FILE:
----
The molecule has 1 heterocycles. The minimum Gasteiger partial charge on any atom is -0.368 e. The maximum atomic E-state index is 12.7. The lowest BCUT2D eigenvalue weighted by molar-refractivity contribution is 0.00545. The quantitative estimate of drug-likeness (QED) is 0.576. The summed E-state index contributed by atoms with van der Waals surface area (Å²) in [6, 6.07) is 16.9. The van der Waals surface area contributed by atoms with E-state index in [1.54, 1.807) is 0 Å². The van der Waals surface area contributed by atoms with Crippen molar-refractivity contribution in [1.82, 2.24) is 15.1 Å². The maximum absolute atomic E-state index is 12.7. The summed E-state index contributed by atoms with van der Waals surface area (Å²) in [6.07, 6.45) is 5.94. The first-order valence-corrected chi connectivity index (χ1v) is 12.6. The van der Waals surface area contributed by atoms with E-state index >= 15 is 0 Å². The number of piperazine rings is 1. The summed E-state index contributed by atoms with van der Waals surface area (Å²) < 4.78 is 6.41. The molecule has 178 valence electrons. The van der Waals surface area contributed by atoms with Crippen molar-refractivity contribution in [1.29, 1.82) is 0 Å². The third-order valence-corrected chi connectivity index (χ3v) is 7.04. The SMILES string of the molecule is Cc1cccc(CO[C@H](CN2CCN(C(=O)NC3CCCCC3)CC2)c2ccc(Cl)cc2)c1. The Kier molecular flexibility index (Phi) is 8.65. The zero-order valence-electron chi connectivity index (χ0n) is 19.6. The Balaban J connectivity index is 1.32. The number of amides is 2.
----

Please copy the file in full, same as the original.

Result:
The molecule has 1 heterocycles. The minimum Gasteiger partial charge on any atom is -0.368 e. The maximum atomic E-state index is 12.7. The lowest BCUT2D eigenvalue weighted by molar-refractivity contribution is 0.00545. The quantitative estimate of drug-likeness (QED) is 0.576. The summed E-state index contributed by atoms with van der Waals surface area (Å²) in [6, 6.07) is 16.9. The van der Waals surface area contributed by atoms with E-state index in [1.54, 1.807) is 0 Å². The van der Waals surface area contributed by atoms with Crippen molar-refractivity contribution in [1.82, 2.24) is 15.1 Å². The maximum absolute atomic E-state index is 12.7. The summed E-state index contributed by atoms with van der Waals surface area (Å²) in [6.07, 6.45) is 5.94. The first-order valence-corrected chi connectivity index (χ1v) is 12.6. The van der Waals surface area contributed by atoms with E-state index >= 15 is 0 Å². The number of piperazine rings is 1. The summed E-state index contributed by atoms with van der Waals surface area (Å²) < 4.78 is 6.41. The molecule has 178 valence electrons. The van der Waals surface area contributed by atoms with Crippen molar-refractivity contribution in [1.29, 1.82) is 0 Å². The third-order valence-corrected chi connectivity index (χ3v) is 7.04. The SMILES string of the molecule is Cc1cccc(CO[C@H](CN2CCN(C(=O)NC3CCCCC3)CC2)c2ccc(Cl)cc2)c1. The Kier molecular flexibility index (Phi) is 8.65. The zero-order valence-electron chi connectivity index (χ0n) is 19.6. The Balaban J connectivity index is 1.32. The number of amides is 2.